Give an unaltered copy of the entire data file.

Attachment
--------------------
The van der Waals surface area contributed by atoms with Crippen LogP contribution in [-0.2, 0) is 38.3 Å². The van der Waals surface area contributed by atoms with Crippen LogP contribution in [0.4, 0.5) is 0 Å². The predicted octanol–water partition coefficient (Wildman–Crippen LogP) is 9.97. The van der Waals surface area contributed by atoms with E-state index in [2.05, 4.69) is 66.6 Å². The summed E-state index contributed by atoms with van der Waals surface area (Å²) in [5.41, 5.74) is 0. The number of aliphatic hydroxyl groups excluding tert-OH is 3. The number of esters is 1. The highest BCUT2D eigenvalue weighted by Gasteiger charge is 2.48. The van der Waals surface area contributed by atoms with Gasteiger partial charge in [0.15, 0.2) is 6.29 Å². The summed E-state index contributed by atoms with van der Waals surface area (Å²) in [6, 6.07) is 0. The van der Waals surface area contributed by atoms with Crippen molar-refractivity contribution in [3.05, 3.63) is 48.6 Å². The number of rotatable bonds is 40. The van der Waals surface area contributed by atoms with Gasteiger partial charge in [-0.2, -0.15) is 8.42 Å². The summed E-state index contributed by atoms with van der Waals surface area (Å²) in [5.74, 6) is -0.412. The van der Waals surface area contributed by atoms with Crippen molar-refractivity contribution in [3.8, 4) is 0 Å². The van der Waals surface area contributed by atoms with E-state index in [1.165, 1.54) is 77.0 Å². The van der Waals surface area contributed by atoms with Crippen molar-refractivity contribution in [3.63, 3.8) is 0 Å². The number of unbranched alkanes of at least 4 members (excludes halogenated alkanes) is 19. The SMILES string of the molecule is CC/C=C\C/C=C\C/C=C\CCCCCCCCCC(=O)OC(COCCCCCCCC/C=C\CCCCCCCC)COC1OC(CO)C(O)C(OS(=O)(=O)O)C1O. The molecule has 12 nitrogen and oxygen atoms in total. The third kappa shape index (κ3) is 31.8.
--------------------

The van der Waals surface area contributed by atoms with Crippen LogP contribution in [-0.2, 0) is 38.3 Å². The van der Waals surface area contributed by atoms with Crippen LogP contribution in [0.4, 0.5) is 0 Å². The predicted octanol–water partition coefficient (Wildman–Crippen LogP) is 9.97. The van der Waals surface area contributed by atoms with E-state index in [2.05, 4.69) is 66.6 Å². The summed E-state index contributed by atoms with van der Waals surface area (Å²) in [5.41, 5.74) is 0. The number of aliphatic hydroxyl groups excluding tert-OH is 3. The number of esters is 1. The highest BCUT2D eigenvalue weighted by Gasteiger charge is 2.48. The van der Waals surface area contributed by atoms with Gasteiger partial charge in [0.15, 0.2) is 6.29 Å². The summed E-state index contributed by atoms with van der Waals surface area (Å²) in [6, 6.07) is 0. The van der Waals surface area contributed by atoms with Crippen molar-refractivity contribution in [3.05, 3.63) is 48.6 Å². The number of rotatable bonds is 40. The van der Waals surface area contributed by atoms with Gasteiger partial charge in [-0.2, -0.15) is 8.42 Å². The summed E-state index contributed by atoms with van der Waals surface area (Å²) in [5.74, 6) is -0.412. The van der Waals surface area contributed by atoms with Crippen molar-refractivity contribution in [3.8, 4) is 0 Å². The van der Waals surface area contributed by atoms with E-state index in [1.165, 1.54) is 77.0 Å². The van der Waals surface area contributed by atoms with Crippen molar-refractivity contribution in [3.63, 3.8) is 0 Å². The number of unbranched alkanes of at least 4 members (excludes halogenated alkanes) is 19. The SMILES string of the molecule is CC/C=C\C/C=C\C/C=C\CCCCCCCCCC(=O)OC(COCCCCCCCC/C=C\CCCCCCCC)COC1OC(CO)C(O)C(OS(=O)(=O)O)C1O. The molecule has 12 nitrogen and oxygen atoms in total. The third kappa shape index (κ3) is 31.8.